Maryland General Assembly opens with talk of budget fixes, juvenile justice problems

Maryland General Assembly opens with talk of budget fixes, juvenile justice problems

Gov. Wes Moore, joined by Lt. Gov. Aruna Miller, addresses the General Assembly on its opening day, Jan. 10, 2024. (Angelique Gingras/Capital News Service)


Capital News Service

ANNAPOLIS, Md. – Gov. Wes Moore and top lawmakers headed into the 2024 General Assembly session Wednesday with a looming budget deficit in mind, hoping to avoid tax hikes and dramatic cuts and focus, instead, on their important priorities.

Moore and his fellow Democrats made clear they would rather work on improving the juvenile justice system, fighting climate change, funding transportation and making housing more affordable – all possible, they say, if lawmakers are collaborating.

“The thing that we have seen now in the state is that Maryland is doing big things again,” Moore told reporters shortly before the General Assembly convened. “And the reason Maryland is doing big things again is because we are actually doing them together.”

Earlier in the day, Moore said he is excited to work with the General Assembly to achieve the goals of making Maryland more safe, affordable and competitive.

Senate President Bill Ferguson, D-Baltimore City, and House Speaker Adrienne A. Jones, D-Baltimore, appeared at the same panel discussion, sponsored by The Maryland Daily Record, and praised their own relationship with Moore. They talked about working together to address budgetary concerns regarding new avenues of revenue, taxes and the expensive education reform passed in 2021 known as the Blueprint for Maryland’s Future.

The way to reach a solution on crime in Baltimore City and Baltimore County, Jones said, is for the three of them to “close the door and (say) this is what makes sense.”

Ferguson also emphasized the need for collaboration.

Communication is going to be “crucial,” Ferguson said, adding, “I am confident that we are going to work through the budget. I do not doubt at all.”

There are likely to be many tough decisions ahead this session. The state budget is facing what state officials agree is a structural deficit. The Department of Legislative Services estimates the deficit will be $1.78 billion in fiscal 2028.

But while cuts may occur, the governor and two Democratic leaders all said they are not likely to make substantial changes to the education Blueprint. This is despite concern from county governments grappling to fund the law’s requirements.

“We have to have a world-class education system in our state, full stop,” Moore said. “That is my point of no compromise. If we do not have an education system that is preparing our students for the 21st century and to be leaders in the 21st century, we repeatedly find ourselves putting money into trying to fix brokenness.”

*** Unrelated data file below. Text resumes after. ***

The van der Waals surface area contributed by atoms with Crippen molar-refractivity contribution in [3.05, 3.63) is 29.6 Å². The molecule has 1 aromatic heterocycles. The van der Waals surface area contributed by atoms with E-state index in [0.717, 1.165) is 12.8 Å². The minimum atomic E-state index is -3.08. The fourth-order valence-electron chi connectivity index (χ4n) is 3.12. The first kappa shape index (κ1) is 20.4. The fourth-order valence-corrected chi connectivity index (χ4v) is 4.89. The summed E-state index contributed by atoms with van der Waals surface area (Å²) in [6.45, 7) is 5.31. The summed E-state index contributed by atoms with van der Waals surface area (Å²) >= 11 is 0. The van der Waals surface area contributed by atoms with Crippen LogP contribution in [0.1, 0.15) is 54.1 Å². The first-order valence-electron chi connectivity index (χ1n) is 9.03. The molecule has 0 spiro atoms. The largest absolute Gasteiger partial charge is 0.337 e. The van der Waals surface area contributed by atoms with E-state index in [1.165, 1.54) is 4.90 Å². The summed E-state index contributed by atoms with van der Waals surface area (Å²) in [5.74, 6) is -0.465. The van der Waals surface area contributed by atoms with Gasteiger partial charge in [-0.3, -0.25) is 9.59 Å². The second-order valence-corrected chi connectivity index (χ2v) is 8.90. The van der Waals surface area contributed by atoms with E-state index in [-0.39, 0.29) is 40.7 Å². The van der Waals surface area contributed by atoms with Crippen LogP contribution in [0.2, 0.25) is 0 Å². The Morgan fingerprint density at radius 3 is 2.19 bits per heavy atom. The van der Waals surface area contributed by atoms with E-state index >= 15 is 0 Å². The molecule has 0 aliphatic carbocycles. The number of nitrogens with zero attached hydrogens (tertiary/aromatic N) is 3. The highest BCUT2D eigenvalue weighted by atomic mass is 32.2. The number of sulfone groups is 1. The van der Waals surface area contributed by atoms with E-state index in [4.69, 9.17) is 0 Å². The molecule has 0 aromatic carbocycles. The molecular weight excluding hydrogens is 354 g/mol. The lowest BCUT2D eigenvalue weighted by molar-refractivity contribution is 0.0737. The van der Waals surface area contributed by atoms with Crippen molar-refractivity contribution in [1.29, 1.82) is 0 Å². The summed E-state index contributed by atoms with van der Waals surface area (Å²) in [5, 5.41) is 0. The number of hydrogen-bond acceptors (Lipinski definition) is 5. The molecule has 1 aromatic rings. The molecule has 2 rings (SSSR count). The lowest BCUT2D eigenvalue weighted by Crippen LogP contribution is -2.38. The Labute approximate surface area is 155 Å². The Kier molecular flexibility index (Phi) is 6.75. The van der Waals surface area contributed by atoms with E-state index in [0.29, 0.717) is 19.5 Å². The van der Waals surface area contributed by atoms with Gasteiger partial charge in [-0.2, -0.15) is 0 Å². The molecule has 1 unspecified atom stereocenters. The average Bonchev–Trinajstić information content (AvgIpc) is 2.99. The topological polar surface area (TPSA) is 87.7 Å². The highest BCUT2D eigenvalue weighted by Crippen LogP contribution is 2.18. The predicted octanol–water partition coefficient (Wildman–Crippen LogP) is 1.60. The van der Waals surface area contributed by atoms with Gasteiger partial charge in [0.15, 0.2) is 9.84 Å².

During public comments Wednesday morning, Democratic leaders avoided specifics about how to pay for state programs. In Moore’s press conference, he said government officials need to ensure they will be “good stewards of taxpayer dollars and getting the economy going.” The state can be fiscally disciplined, Moore said, while making investments that yield long-term gains.

Moore made the argument that the gas tax is a bad system for trying to fund the transportation needs of a state that includes both the Baltimore and Washington, D.C., metro areas. With more fuel-efficient vehicles, more electric vehicles and fewer miles driven, the gas tax is not as productive a revenue source.

Maryland Senate President Bill Ferguson, D-Baltimore City, explains the chamber’s legislative agenda on the opening day of the General Assembly, Jan. 10, 2024. (Adrianne Flynn/Capital News Service)

“I’m new to politics but I’m not new to balance sheets,” Moore said. “We need to come up with a system that is sustainable and that works and that actually is responsive to people of the state.”

Leaders also talked about climate change and affordable housing as important priorities. They also want to tackle juvenile justice reforms and illegal guns.

Guns and crime issues are also top priorities for Republican lawmakers, who sounded a collaborative note during the first day on the floor.

“To all my colleagues, again, we look forward to working with you all in the spirit of cooperation while still maintaining our Republican values and holding the chamber accountable and form a transparent government that we all want to see happen,” Senate Minority Leader Stephen Hershey, R-Kent, Queen Anne’s, Cecil and Caroline, told colleagues.

Hershey has been more critical of Democratic policies in recent weeks. In unveiling Republicans’ legislative priorities in November, he referred to Maryland’s policies as “soft on crime.” GOP lawmakers have called for toughening penalties and reversing recent juvenile justice reforms passed by the legislature.

Outside the State House, advocates offered viewpoints on what the legislature should do in the coming weeks.

Environmentalists called for investing $9 billion to prepare for and recover from escalating natural disasters.

“Climate change impacts in Maryland are going through the roof,” said Mike Tidwell, the founder and director of Chesapeake Climate Action Network, during an interview with Capital News Service.

“We saw flooding today in Annapolis and it’s expensive and we have to pay for it and taxpayers shouldn’t pay for it,” Tidwell said. “The polluters should pay for it.”

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Capital News Service

Capital News Service is a student-powered news organization run by the University of Maryland Philip Merrill College of Journalism. With bureaus in Annapolis and Washington run by professional journalists with decades of experience, they deliver news in multiple formats via partner news organizations and a destination Website.

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